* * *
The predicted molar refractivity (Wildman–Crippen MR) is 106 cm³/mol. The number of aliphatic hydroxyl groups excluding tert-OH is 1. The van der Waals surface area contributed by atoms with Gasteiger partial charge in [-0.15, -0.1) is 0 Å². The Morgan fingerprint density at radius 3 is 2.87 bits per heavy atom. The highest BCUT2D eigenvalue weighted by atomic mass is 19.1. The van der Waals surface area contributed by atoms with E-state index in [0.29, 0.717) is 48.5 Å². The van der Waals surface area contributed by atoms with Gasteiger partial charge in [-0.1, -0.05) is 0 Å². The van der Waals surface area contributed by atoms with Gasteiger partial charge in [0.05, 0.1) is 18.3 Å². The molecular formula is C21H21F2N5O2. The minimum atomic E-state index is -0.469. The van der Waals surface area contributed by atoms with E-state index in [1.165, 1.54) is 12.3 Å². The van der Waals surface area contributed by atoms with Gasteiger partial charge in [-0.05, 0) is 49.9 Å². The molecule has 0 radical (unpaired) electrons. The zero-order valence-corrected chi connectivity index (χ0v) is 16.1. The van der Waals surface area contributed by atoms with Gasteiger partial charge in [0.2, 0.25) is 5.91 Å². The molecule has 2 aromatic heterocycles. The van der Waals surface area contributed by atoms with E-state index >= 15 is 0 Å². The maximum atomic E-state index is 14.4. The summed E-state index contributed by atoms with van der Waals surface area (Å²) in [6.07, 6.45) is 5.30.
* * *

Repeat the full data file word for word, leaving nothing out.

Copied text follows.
The predicted molar refractivity (Wildman–Crippen MR) is 106 cm³/mol. The number of aliphatic hydroxyl groups excluding tert-OH is 1. The van der Waals surface area contributed by atoms with Gasteiger partial charge in [-0.15, -0.1) is 0 Å². The Morgan fingerprint density at radius 3 is 2.87 bits per heavy atom. The highest BCUT2D eigenvalue weighted by atomic mass is 19.1. The van der Waals surface area contributed by atoms with E-state index in [0.29, 0.717) is 48.5 Å². The van der Waals surface area contributed by atoms with Gasteiger partial charge in [-0.1, -0.05) is 0 Å². The van der Waals surface area contributed by atoms with Gasteiger partial charge in [0.05, 0.1) is 18.3 Å². The molecular formula is C21H21F2N5O2. The minimum atomic E-state index is -0.469. The van der Waals surface area contributed by atoms with E-state index in [1.165, 1.54) is 12.3 Å². The van der Waals surface area contributed by atoms with Gasteiger partial charge in [-0.05, 0) is 49.9 Å². The molecule has 0 radical (unpaired) electrons. The zero-order valence-corrected chi connectivity index (χ0v) is 16.1. The van der Waals surface area contributed by atoms with Gasteiger partial charge in [0.2, 0.25) is 5.91 Å². The molecule has 2 aromatic heterocycles. The van der Waals surface area contributed by atoms with E-state index >= 15 is 0 Å². The maximum atomic E-state index is 14.4. The summed E-state index contributed by atoms with van der Waals surface area (Å²) in [6.07, 6.45) is 5.30.